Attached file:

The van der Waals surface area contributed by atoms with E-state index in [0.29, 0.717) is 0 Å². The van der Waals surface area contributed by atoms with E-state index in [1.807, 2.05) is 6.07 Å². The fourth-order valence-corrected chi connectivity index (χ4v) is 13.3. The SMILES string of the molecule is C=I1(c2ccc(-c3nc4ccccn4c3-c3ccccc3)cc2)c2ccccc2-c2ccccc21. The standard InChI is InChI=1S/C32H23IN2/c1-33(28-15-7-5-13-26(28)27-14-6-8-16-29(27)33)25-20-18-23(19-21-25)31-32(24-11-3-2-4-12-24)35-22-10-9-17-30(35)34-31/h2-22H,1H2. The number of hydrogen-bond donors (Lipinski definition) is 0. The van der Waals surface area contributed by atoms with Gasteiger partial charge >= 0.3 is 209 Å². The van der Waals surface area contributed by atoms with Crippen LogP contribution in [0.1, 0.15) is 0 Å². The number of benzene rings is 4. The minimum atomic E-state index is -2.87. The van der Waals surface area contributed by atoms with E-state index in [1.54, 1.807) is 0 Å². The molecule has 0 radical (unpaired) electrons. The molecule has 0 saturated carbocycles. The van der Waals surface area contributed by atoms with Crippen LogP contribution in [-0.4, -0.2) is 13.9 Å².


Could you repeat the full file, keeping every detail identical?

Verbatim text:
The van der Waals surface area contributed by atoms with E-state index in [0.29, 0.717) is 0 Å². The van der Waals surface area contributed by atoms with E-state index in [1.807, 2.05) is 6.07 Å². The fourth-order valence-corrected chi connectivity index (χ4v) is 13.3. The SMILES string of the molecule is C=I1(c2ccc(-c3nc4ccccn4c3-c3ccccc3)cc2)c2ccccc2-c2ccccc21. The standard InChI is InChI=1S/C32H23IN2/c1-33(28-15-7-5-13-26(28)27-14-6-8-16-29(27)33)25-20-18-23(19-21-25)31-32(24-11-3-2-4-12-24)35-22-10-9-17-30(35)34-31/h2-22H,1H2. The number of hydrogen-bond donors (Lipinski definition) is 0. The van der Waals surface area contributed by atoms with Gasteiger partial charge >= 0.3 is 209 Å². The van der Waals surface area contributed by atoms with Crippen LogP contribution in [0.1, 0.15) is 0 Å². The number of benzene rings is 4. The minimum atomic E-state index is -2.87. The van der Waals surface area contributed by atoms with E-state index in [1.54, 1.807) is 0 Å². The molecule has 0 radical (unpaired) electrons. The molecule has 0 saturated carbocycles. The van der Waals surface area contributed by atoms with Crippen LogP contribution in [-0.4, -0.2) is 13.9 Å².